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The Future of Voice Recognition in Business Travel

Posted by Mike Atherton on 09 October, 2018

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It’s 2018 and we’re living in the future. We have infinite information at our fingertips, Tesla is preparing holidays to the moon, and there are smart devices in every pocket. We’ve become so used to technological advances that we barely batter an eyelid when we hear about artificial intelligence (AI) or voice recognition software. It’s become de rigeur – a true testament to how far things have come. However, there are exciting times ahead for these technologies, especially in terms of how they'll shake up business travel.

Where are we now?

Voice recognition is fast becoming a massive trend in the travel industry. With 40% of adults using voice search at least once a day and ComScore predicting that half of all internet searches will be voice searches by 2020, it’s easy to see why. Consumers are adopting voice recognition devices, like Amazon’s Echo, at a rapid pace, and more and more TMCs are realising the benefits of providing their travellers with the same voice search experience they’re used to at home.

There's a catch, however. Many of the current voice interfaces available to business travellers only function with fairly prescribed single statements, such as "What time is my flight arriving." This may be useful, but unless these interfaces can learn to interpret vernacular and every day speech patterns, the technology will be held back from widespread adoption.

So, while it’s fair to suggest that voice recognition software is a few years away from true ubiquity, there are some fascinating developments already happening in the travel sector. Many hotels are experimenting with installing Amazon Echo devices in their rooms, enabling their customers to search for directions, order room service, control the lighting and much more.

Expedia, the world’s leading online travel agency, has recently released an Amazon Alexa app which lets travellers check their itinerary and book a rental car for when they arrive at the airport, all with just their voice. There’s even an app for the Google Home smart speaker, developed by Royal Dutch Airlines, that helps you pack your luggage.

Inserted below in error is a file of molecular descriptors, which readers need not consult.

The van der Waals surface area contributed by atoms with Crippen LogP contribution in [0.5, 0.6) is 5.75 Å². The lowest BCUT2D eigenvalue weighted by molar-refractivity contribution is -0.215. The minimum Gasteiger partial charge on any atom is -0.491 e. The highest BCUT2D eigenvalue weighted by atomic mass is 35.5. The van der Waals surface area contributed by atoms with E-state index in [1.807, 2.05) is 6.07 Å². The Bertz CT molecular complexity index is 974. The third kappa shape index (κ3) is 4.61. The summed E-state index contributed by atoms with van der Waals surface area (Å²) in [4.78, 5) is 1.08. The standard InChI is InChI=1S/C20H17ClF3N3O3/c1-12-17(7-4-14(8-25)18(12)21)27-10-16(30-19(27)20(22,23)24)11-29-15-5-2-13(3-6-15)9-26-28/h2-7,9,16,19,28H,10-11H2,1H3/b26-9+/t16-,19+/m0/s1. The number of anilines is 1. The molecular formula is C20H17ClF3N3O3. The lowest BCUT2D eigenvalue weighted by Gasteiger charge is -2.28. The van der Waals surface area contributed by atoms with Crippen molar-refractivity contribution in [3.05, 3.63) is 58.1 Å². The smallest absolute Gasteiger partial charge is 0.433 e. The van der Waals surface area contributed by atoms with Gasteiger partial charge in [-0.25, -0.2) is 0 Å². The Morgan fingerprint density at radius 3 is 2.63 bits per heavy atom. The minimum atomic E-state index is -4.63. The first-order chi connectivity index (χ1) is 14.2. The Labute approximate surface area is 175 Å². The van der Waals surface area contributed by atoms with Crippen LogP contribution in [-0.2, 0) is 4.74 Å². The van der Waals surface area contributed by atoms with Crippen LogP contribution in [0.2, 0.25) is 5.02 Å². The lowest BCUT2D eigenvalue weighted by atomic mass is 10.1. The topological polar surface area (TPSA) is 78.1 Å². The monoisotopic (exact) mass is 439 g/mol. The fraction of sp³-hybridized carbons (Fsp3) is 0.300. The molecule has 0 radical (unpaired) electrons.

Perhaps the most practical use of voice recognition software yet, Google’s Pixelbuds wireless headphones can translate, in real time, up to 40 different languages. This technology has the potential to revolutionise business travel. Imagine being in a meeting with 3 different people, talking 3 different languages, and being able to understand them all with minimum effort. Regrettably, this live translation is an exclusive feature, requiring not only a pair of Pixelbuds but also one of Google’s Pixel range of smartphones. This lack of universal availability speaks volumes about the software’s current beta state, but it has us excited for where this could go in the future.

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What are the Benefits of Voice Control?

There are many potential benefits of voice recognition for both your travellers and your business. Did you know that, despite the rigorous practice we put in each day, tapping our smartphone screens is 3 times slower than using our voice? Saving a few vital minutes is always useful in today’s hectic world, but when your business travellers are rushing to the airport for a flight, offering them the option to access their flight information with a simple voice command could really help alleviate the stress of travel.